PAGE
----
nemiver - seems to suffer from my perceived 'protect the idiot user from details' Gnome paradigm. It f.ex. doesn't seem to be possible to set paths in a textual fashion - one always needs to click through file hierarchies in the file chooser. Additionally the file chooser seems to be inspecting the presented files, so picking the executable takes a minute or two. It also has the 'too intelligent, but not intelligent enough to let go' problem in that when you run the executable you get prompted half a dozen times to provide nemiver with the source code to the executable. On the other hand, nemiver provides access to modern gdb features such as breaking on entering named functions, which we need. And it also stops execution at the beginning of main() automatically, which in the past was always a WTF moment for me - why would I start a debugger in the first place, if it won't stop when running the program? In spite of the ambiguous Gnome philosophy, nemiver seems to be stable, and allows to set the breakpoint in the library which is what I need.
De-optimizing compiled code for debugging
Debugging the library has the problem that when stepping through the code the debugger seems to be randomly jumping through the code without any apparent reason. The superficial reason is that code gets optimized by the compiler, and the mapping between generated code and lines in a source file gets shaky. However for the library at hand it is not clear to me that the mapping has to be that erratic and random as not to make any sense at all whatsoever.
Therefore we need to de-optimize the produced code. This can be achieved by setting the compiler flags -O0 and -g3. Unfortunately, CFLAGS are set in about 80 Makefiles throughout the library code, which makes changing them by hand cumbersome.
In principle it should be possible to set them via Debian means like this:
DEB_BUILD_OPTIONS="noopt,-g3" dpkg-buildpackage -rfakeroot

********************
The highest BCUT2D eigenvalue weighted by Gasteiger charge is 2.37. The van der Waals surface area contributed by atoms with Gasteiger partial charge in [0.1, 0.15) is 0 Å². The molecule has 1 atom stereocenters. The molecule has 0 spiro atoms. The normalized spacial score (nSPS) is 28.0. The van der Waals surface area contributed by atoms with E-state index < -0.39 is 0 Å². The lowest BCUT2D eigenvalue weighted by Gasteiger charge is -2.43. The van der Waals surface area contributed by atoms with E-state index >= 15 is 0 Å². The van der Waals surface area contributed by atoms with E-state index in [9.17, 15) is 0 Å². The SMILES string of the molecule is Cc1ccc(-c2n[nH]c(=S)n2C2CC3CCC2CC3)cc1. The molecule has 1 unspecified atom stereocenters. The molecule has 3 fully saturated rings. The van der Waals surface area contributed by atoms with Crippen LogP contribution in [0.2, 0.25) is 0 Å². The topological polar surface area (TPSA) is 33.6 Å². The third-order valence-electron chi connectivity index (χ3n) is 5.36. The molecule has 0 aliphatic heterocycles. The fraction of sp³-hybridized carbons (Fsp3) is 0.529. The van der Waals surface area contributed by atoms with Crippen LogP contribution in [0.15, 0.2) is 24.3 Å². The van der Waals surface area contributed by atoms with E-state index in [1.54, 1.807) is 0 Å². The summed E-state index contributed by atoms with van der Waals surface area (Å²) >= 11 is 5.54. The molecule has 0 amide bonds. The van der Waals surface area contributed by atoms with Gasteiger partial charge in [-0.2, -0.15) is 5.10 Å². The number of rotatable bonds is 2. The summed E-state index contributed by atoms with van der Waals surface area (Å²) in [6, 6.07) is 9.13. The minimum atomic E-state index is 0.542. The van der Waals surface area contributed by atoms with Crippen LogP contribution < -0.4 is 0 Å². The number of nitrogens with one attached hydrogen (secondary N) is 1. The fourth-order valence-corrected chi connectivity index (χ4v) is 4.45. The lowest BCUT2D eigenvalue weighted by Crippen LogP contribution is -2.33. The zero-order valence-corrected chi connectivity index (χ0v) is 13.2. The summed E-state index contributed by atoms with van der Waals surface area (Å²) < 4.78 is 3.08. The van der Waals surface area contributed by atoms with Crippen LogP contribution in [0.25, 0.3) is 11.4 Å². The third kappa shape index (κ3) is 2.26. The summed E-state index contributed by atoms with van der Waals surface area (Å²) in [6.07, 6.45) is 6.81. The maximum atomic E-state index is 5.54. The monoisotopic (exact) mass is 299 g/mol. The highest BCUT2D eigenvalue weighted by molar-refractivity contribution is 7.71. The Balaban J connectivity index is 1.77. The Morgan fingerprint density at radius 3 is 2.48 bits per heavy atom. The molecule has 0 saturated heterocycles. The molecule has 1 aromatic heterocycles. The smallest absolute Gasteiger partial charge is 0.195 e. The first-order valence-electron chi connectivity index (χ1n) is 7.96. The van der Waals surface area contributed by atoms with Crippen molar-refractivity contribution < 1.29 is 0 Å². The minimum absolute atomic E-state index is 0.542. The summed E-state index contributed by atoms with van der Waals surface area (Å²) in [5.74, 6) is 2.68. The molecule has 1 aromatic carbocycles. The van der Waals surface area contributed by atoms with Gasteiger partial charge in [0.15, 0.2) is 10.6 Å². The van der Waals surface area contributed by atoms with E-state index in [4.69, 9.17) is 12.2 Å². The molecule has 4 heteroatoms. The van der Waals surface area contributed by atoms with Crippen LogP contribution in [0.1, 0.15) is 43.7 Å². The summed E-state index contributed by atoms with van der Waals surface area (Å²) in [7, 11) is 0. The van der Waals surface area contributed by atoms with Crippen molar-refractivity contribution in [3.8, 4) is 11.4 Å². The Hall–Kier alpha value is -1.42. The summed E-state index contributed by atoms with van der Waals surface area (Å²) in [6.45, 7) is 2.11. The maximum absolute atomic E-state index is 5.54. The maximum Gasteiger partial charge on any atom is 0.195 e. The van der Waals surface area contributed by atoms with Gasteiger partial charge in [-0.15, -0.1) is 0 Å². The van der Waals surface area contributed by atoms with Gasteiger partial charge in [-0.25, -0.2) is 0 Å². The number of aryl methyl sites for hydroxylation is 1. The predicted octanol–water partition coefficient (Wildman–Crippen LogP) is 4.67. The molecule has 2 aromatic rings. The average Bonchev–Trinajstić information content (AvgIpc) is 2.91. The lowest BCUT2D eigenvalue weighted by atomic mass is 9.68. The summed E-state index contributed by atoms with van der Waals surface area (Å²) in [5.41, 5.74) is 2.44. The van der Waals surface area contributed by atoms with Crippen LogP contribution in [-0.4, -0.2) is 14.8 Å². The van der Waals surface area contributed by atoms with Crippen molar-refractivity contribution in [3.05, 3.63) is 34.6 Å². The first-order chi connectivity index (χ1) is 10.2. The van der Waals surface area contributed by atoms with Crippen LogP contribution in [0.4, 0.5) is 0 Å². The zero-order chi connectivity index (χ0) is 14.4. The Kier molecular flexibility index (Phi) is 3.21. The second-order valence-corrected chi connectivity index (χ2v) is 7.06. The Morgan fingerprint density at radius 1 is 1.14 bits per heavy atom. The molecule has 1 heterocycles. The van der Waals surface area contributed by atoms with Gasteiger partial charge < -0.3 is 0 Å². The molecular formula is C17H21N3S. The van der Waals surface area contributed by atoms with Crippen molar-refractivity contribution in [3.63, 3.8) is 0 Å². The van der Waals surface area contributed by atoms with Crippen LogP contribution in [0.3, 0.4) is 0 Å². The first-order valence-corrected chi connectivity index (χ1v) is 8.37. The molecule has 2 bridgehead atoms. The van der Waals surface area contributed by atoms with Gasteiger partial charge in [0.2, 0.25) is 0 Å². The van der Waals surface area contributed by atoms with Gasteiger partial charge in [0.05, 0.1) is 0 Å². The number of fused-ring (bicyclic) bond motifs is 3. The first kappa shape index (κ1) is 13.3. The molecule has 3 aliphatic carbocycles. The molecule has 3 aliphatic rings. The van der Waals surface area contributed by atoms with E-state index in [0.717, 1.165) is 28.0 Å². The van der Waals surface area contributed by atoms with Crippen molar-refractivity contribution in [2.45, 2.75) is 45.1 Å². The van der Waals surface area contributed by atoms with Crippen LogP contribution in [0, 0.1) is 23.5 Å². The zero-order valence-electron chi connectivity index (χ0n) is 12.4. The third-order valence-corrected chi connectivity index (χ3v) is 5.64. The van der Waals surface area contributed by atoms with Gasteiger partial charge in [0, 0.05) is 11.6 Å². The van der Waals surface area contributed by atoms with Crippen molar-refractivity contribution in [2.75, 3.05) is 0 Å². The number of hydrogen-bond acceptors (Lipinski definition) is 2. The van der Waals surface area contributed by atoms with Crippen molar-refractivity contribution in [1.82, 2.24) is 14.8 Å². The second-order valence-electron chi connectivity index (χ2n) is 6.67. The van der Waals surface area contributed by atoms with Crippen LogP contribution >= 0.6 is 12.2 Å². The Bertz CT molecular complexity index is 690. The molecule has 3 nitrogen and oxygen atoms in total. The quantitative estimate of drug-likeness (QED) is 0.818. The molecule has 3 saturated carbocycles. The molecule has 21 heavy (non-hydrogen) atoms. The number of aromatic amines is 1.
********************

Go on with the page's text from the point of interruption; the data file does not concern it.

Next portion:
But for some reason this didn't seem to get correctly transported through to into the build process.
So what I did instead was:
CFLAGS="-g3 -O0 -fstack-protector-strong -Wformat -Werror=format-security -Wall -Wdeclaration-after-statement" ./configure --with-backends="aqnone aqhbci aqofxconnect aqebics"
borrowing part of the flags from Debian's debian/rules build file and a part from aqbanking's Makefile. And then:
This would produce a correctly de-optimized library.
Using the de-optimzed library while debugging
Parsers for different formats are aqbanking plugins, and live under:
In principle it should be possible to load your own libraries by setting LD_LIBRARY_PATH - however I wasn't sure whether aqbanking is using its own method of loading plugins and thus what I did was to replace:
with the version I've just compiled, which I retrieved from:
Using pending break points
When using vanilla gdb to debug the library you'll want to set a breakpoint inside that library. But, since at the moment of execution the library is not loaded yet, gdb will not be able to find the code in question. In order to let gdb know that it only should set the break point once the library gets loaded, you can do the following:
set breakpoint pending on directory $LIBAQBANKING_SOURCE_DIR/src/plugins/parsers/swift break AHB_SWIFT_Import
In combination I need to set the following in gdb:
set env AQBANKING_LOGLEVEL debug set env GWEN_LOGLEVEL debug file /usr/bin/aqbanking-cli directory $LIBAQBANKING_SOURCE_DIR/src/plugins/parsers/swift set breakpoint pending on b AHB_SWIFT_Import cd $LIBAQBANKING_SOURCE_DIR set args import --infile=/path/to/MT940_123456789_P_2014123112345678.940 --importer=swift --profile=SWIFT-MT940
I hope this will help you debug your shared library problem.
Tomáš Pospíšek, 2015-02-27